Monday, March 20, 2017

The advertising man from Manikganj

Tim Steel

Though largely forgotten, Hiralal Sen was a trailblazer in the film industry

Manikganj, in the latter part of the 19th century, was an area of flourishing agricultural activity, of which traces still exist in some of the lavish palaces of the Zamindari of the area. Baliati and Teota palaces, amongst others, even in their semi-ruinous state today, bear testament to that affluence.

Born in 1866, in Manikganj, Hiralal Sen was the son of a successful lawyer and judge, from a zamindar family, like so many. His father’s work, eventually, took him to Calcutta. It was there that he developed a fascination with the relatively new art and technology of photography.

Such an interest, alone, together with the opportunity to indulge it offered, presumably, by his family wealth and connections, would identify him as, what we now know as “an early adopter,” ready to embrace and explore innovation in its early stages.

But it was moving film that became his true vocation following his first exposure to it in 1898. He was to go on to become, it is believed, the first maker of film for entertainment, advertising, and even political propaganda “commercials” in India, advertising, amongst other popular consumer products of the time, Jabakusum Hair Oil and Edwards Tonic.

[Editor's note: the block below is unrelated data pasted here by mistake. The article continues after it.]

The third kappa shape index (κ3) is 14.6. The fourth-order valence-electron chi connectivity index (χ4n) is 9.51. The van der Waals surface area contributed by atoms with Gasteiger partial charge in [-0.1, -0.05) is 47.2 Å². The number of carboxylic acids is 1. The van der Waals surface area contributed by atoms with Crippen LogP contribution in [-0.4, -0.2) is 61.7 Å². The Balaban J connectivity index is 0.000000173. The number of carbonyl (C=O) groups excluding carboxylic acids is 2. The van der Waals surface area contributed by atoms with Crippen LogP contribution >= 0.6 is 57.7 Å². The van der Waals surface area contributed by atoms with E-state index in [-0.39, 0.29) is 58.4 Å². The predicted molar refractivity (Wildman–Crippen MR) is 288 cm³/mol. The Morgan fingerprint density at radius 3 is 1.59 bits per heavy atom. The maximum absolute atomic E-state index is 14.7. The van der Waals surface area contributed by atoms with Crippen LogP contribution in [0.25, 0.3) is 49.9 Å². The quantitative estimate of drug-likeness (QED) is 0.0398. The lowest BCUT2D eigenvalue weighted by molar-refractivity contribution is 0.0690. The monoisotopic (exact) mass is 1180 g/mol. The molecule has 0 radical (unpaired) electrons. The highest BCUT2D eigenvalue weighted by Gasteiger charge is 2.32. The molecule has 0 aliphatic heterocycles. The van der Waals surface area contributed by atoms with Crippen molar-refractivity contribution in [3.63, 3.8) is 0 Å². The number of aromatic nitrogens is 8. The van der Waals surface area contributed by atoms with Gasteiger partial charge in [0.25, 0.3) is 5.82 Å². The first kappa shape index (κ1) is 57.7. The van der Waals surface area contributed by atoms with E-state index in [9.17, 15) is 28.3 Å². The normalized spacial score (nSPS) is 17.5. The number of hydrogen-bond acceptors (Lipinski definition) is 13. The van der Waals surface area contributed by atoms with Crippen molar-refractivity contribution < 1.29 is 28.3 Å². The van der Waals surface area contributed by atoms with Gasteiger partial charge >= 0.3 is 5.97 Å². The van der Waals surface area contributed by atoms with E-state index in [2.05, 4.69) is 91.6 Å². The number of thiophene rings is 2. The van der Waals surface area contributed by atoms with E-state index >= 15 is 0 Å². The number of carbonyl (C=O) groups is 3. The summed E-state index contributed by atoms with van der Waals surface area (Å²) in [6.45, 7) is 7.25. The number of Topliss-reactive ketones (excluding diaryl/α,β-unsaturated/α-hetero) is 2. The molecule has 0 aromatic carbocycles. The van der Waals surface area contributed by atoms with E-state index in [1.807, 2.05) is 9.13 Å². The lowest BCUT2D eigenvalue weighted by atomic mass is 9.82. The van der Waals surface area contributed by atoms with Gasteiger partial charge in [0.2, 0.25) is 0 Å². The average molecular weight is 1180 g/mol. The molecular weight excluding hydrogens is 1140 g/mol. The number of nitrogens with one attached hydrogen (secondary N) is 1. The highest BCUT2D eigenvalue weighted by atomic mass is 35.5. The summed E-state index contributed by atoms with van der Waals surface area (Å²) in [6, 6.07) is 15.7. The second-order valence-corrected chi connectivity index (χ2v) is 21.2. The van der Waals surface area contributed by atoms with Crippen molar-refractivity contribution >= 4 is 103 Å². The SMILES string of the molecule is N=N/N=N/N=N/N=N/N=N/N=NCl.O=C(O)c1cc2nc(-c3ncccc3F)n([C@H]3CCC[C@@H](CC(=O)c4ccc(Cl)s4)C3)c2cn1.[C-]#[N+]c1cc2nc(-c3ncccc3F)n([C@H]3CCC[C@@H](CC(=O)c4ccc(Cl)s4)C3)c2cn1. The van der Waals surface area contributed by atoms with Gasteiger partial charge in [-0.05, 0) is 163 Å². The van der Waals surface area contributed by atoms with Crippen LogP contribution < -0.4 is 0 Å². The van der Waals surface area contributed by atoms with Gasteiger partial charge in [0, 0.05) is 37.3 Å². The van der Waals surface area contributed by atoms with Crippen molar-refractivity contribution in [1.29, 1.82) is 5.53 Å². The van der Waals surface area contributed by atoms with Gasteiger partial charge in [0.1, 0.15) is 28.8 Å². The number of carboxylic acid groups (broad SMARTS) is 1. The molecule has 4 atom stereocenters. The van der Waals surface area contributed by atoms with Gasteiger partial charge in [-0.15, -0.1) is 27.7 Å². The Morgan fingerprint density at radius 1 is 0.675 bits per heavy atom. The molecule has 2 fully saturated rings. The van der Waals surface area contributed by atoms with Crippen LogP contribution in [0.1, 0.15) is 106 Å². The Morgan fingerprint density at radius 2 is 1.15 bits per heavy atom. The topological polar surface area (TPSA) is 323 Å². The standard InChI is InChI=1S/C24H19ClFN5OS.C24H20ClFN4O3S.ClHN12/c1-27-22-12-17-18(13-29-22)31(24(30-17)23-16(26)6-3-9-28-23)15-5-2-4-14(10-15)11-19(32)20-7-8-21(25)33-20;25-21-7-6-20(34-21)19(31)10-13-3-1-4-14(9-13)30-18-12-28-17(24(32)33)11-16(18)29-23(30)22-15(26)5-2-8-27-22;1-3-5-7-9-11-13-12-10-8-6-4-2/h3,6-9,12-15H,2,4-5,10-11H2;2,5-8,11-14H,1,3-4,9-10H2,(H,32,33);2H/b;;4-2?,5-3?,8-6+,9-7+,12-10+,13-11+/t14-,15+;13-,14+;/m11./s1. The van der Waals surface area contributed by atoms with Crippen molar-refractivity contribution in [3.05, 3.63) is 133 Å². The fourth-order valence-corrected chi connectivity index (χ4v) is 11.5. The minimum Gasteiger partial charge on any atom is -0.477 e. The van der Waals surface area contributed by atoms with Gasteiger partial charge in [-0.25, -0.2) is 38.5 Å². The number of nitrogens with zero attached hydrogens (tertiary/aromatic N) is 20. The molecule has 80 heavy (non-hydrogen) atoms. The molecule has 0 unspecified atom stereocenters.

Such, “commercials” were, just as today, aired during public showings in the developing, early cinematic world.

He might be regarded, especially, as the innovator of such film material for political propaganda purposes, influencing viewers’ political attitudes.

This was made for the Swadeshi Movement, resisting the partition of Bengal; and the film finished with the rousing slogan: “Vande Mataram!” It was aired at Calcutta Town hall in 1905.

In the international pantheon of early film makers, no doubt Sen would have had even wider recognition … not least for his turning his hand to using the medium for advertising, were it not for the fact that the entire collection of his work was accidentally destroyed by fire, a few days before his death, in 1917.

Advertising, of course, is an ancient form of communication.

My former business partner in the advertising business we founded in London, the late great Don White, president of the Creative Circle in London, and former creative director of McCann Erickson Advertising, in its heyday of the 60s, 70s, and 80s, in London, always swore, when lecturing on the history of advertising, that the earliest piece of “modern” advertising material was to be found in the ruins of the ancient Greek city of Ephesus, in Asia Minor.